The resilience of the highly disciplined Iranian protesters has not worn, for the fourth week in a row, despite the deadly repression applied by the guards of the Mullah regime. The women-led rallies, which have been sparked by the killing of Mahsa (Jina) Amini, a young Iranian Kurdish woman, at the hands of the morality police for not appropriately donning her headscarf, are now turning into a popular uprising that is rocking the entire Islamic Republic.
Exposing the ugly face of the theocratic hardliners is, presumably, the greatest achievement of the ongoing Iranian protests. The youth stand up for restoring their stolen individual freedoms underlines that there is no difference between the Mullah-led regime in Iran and the Taliban regime in neighboring Afghanistan, except the former being a Shiite and the latter being a Sunni. Both regimes are founded on a religious extremist ideology that derives power and legitimacy from systematic discrimination against fragile social groups, particularly women and ethnic and religious minorities.
The diverse layers of Mahsa Amini’s identity as a woman and a Kurd instigated unprecedented regional solidarity with the Iranian protesters, especially in the Levant countries. Kurdish Human rights activists emphasized that Jina and her family were subjected to cruel police treatment mainly because of their ethnicity. The Iranian regime is notorious for practicing systematic targeting of the Kurdish minority in Iran, as well as in Syria and Iraq.
That explains why the assault on Jina echoed loudly in the Kurdish-controlled regions in Syria and Iraq. In northern Syria, hundreds of women took to the streets to protest by setting their headscarves on fire and cutting their hair to show solidarity with the suppressed Iranian sisters. In Iraq’s Kurdistan region, dozens of activists gathered outside the United Nations office to protest the tyranny of the Iranian regime and call for justice. ‘Women, life, freedom’ and ‘death to the regime’ are the slogans chanted the most by Iranian protesters and sympathizers in the levant and worldwide.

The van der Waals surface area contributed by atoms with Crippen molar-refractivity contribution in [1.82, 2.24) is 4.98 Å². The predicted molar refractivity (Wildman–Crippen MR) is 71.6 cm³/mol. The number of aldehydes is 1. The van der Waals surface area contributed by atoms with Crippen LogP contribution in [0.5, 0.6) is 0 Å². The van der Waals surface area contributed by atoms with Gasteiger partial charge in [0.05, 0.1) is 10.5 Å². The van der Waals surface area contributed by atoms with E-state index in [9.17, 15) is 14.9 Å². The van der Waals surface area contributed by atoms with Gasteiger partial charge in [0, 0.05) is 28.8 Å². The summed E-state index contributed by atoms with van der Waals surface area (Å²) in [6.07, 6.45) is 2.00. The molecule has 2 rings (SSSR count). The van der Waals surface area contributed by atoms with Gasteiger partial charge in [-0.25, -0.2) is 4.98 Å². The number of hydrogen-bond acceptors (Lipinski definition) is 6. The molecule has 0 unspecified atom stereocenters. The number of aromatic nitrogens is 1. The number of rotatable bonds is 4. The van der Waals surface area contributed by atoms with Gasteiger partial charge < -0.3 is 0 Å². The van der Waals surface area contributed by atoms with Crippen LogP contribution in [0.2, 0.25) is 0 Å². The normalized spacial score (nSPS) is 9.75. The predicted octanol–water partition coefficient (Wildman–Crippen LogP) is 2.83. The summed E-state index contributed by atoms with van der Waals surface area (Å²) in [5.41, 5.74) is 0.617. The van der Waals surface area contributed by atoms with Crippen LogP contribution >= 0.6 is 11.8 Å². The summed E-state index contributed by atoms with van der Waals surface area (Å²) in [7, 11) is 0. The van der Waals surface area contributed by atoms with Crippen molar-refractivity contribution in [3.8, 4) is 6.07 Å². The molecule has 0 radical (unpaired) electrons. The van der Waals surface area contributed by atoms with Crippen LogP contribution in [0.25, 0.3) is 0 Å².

Despite being a minority, the Kurds in Iran are a large population of 15 million citizens, about 17% of the Iranian population. More than 45% of the Iranian Kurds are young people. Most of them are well-educated despite their miserable living circumstances, with limited access to governmental services, in purposefully impoverished cities in northwestern territories close to Iran’s borders with Iraq.
The Kurdish culture favors a secular, rather than a religious, way of living. The Iranian Kurds are among the most politically active groups in Iran. They were among the first social groups to form communist political parties in the 1950s and 1960s. For that reason, the Iranian Mullah-led regime saw in them an existential threat to their rule, in both political and ideological terms. Since the foundation of the Islamic Republic in 1979, the Kurds have been growing as steadfast political opposition to the religious state. Ruhollah Khomeini, the first Supreme Leader of the Islamic Republic of Iran, had publicly encouraged the ‘elimination’ of the Kurds because of their Marxist / communist beliefs, which he labeled as a threat to Islam.